Rolling Stones, ‘Black and Blue’ (05/17/76)

On stage the Rolling Stones may still be “the greatest rock and roll band in the world”—they certainly seemed like it when I saw them last fall—but on record the claim is becoming ludicrous, because they haven’t even tried to live up to it since Exile on Main Street, when they did.

Since then the Stones have re­leased an album every year or so, and Mick has given his obligatory interview about how he really wanted to get away from the usual stuff and do something startling and experimental (actually, he started talking this way around 1967, and then shut up for a while after Satanic Majesties was panned), but it just didn’t work out this time, though they did try some new things (“Listen to what Billy does on…”), and he got to play a little guitar, too. As for Black and Blue, Mick has said, “It’s just another album.”

Well, I agree. Black and Blue may be sort of black (“Hot Stuff,” “Melody,” “Cherry Oh Baby,” “Hey, Negrita”) and sort of blue (“Memory Motel,” “Fool to Cry”), but it’s really neither here nor there. Most of the cuts are easily defensible, and it is tempt­ing for a fan to contrive arguments as to why they’re affecting or fun or a good sign of things to come. But after listening to the record for a couple of weeks there isn’t a track here that doesn’t leave me thinking of something else to play before it’s halfway over with.

Take “Hand of Fate,” one of the better numbers. This is a song about a murderer on the run (“The hand of fate is on me now”—pretty good line, especially since Mick sings it not as if he’s scared, but as if he’s intrigued)—but unlike many similar role-assuming Stones’ songs (“Brown Sugar,” say, or “Luxury”), there is no thematic momentum. The tale doesn’t build; it doesn’t accumulate detail or give a listener anything to hang onto. The same is true musically. Again like “Brown Sugar” or Luxury,” “Hand of Fate” is basically a rhythm track, and an enticing, idiosyncratic rhythm track at that. But it isn’t sustained; it drops off behind and is subverted by a gutless, meandering guitar solo by Wayne Perkins—a solo that has been played countless times on countless albums. The tune starts out with promise and goes no­where. So do most of the others, though not all of them start out with promise.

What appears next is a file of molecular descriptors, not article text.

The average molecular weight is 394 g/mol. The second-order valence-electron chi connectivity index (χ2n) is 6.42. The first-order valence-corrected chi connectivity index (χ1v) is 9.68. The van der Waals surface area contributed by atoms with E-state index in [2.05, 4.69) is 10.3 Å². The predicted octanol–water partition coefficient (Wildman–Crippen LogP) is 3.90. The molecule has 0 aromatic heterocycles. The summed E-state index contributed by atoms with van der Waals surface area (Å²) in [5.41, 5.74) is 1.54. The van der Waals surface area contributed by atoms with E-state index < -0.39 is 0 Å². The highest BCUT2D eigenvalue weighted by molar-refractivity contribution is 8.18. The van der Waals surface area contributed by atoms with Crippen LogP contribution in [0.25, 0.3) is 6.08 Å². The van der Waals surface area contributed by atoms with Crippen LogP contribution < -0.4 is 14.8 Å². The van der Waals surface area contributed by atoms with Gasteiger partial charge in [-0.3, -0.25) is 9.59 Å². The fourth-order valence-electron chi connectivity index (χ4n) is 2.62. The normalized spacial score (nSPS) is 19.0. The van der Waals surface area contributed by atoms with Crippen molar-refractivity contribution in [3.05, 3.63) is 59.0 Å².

One that does is “Memory Motel,” the classiest song on the album. It opens very slowly, dream-like, with piano from Mick, electric piano from Keith, and guitar from Harvey Mandel (very pretty, but I didn’t buy this album to hear Harvey Mandel), and then Mick chimes in, singing about a girl he met on tour, in the vaguely Hank Williamsish whine he’s favored over the last few years. This can be a striking vocal style, effective not only on lyrical numbers but on hard rock (Mick used it for “It’s Only Rock ‘n Roll”), and its appearance these days seems to be Mick’s way of saying, “This isn’t just more black-faced bullshit, I really mean, it”—as if black-styled singing, which Mick presumably once found irresistible for the emotion it could convey, and which he hasn’t handled with much finesse lately, is no longer a means by which he can express his emotion.

Which is fine. The problem is that on “Memory Motel,” as on the rest of Black and Blue, Mick’s singing is so mannered his emotionalism is cut off in spite of itself; in most of the song he’s aiming for his notes the way a pitcher in trouble aims for the plate. When Keith sings the chorus—“Mighty fine, she’s one of a kind”—it’s disturbing; disturbing because it’s such a relief. But the chorus is too cloying (Keith’s soft, “thoughtful” “yeah” is really intolerable) to stand up to the repetition it’s given; by the time Keith comes around for the third version of his one-of-a-kind routine, it’s Mick who sounds like a relief. “Memory Motel” reminds me of such Stones’ classics as “No Expectations” and “You Got the Silver,” but only in that it makes me realize how much better they are.

As for the other cuts—it’s nice Mick is singing about his daughter, Charlie’s drum sound is superb, “Crazy Mama” is appealingly chaotic, “Cherry Oh Baby” is a good job on a reggae song Eric Donaldson did somewhat more effectively, etc., etc., and I don’t really care if I ever hear any of them again. I don’t think “Hot Stuff” or “Melody” are anything but curios. I just keep thinking of how the last thing I expected after Sticky Fingers was anything on the order of Exile on Main Street. Which is why, I suppose, precisely because there is no evi­dence for it that I can hear, I kind of expect the Stones to come up with its equivalent the next time around.


Village Voice, May 15, 1976


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